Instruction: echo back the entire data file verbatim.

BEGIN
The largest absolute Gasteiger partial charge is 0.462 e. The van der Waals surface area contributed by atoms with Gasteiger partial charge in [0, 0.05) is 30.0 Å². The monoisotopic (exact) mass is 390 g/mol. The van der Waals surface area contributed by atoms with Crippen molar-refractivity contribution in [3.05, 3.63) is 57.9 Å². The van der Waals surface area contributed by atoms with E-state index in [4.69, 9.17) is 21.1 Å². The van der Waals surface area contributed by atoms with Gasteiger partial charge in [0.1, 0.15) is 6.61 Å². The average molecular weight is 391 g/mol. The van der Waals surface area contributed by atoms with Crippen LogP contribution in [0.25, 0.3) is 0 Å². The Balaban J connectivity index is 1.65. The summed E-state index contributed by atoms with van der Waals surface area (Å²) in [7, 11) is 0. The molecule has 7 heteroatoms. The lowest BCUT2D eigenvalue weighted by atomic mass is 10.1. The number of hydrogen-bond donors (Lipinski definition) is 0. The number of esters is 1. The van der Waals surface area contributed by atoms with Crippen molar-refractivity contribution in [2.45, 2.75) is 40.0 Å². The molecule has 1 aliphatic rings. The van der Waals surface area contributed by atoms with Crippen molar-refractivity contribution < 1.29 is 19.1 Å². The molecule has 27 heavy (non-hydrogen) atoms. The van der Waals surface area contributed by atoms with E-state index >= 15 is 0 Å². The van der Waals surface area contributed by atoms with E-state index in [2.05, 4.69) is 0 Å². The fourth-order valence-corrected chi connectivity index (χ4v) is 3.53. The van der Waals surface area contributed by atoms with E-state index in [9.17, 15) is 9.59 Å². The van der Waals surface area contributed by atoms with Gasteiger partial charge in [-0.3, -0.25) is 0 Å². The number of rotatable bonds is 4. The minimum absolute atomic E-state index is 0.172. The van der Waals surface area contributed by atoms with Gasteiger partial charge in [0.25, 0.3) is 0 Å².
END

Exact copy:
The largest absolute Gasteiger partial charge is 0.462 e. The van der Waals surface area contributed by atoms with Gasteiger partial charge in [0, 0.05) is 30.0 Å². The monoisotopic (exact) mass is 390 g/mol. The van der Waals surface area contributed by atoms with Crippen molar-refractivity contribution in [3.05, 3.63) is 57.9 Å². The van der Waals surface area contributed by atoms with E-state index in [4.69, 9.17) is 21.1 Å². The van der Waals surface area contributed by atoms with Gasteiger partial charge in [0.1, 0.15) is 6.61 Å². The average molecular weight is 391 g/mol. The van der Waals surface area contributed by atoms with Crippen LogP contribution in [0.25, 0.3) is 0 Å². The Balaban J connectivity index is 1.65. The summed E-state index contributed by atoms with van der Waals surface area (Å²) in [7, 11) is 0. The molecule has 7 heteroatoms. The lowest BCUT2D eigenvalue weighted by atomic mass is 10.1. The number of hydrogen-bond donors (Lipinski definition) is 0. The number of esters is 1. The van der Waals surface area contributed by atoms with Crippen molar-refractivity contribution in [2.45, 2.75) is 40.0 Å². The molecule has 1 aliphatic rings. The van der Waals surface area contributed by atoms with Crippen molar-refractivity contribution < 1.29 is 19.1 Å². The molecule has 27 heavy (non-hydrogen) atoms. The van der Waals surface area contributed by atoms with E-state index >= 15 is 0 Å². The van der Waals surface area contributed by atoms with E-state index in [2.05, 4.69) is 0 Å². The fourth-order valence-corrected chi connectivity index (χ4v) is 3.53. The van der Waals surface area contributed by atoms with E-state index in [9.17, 15) is 9.59 Å². The van der Waals surface area contributed by atoms with Gasteiger partial charge in [-0.3, -0.25) is 0 Å². The number of rotatable bonds is 4. The minimum absolute atomic E-state index is 0.172. The van der Waals surface area contributed by atoms with Gasteiger partial charge in [0.25, 0.3) is 0 Å².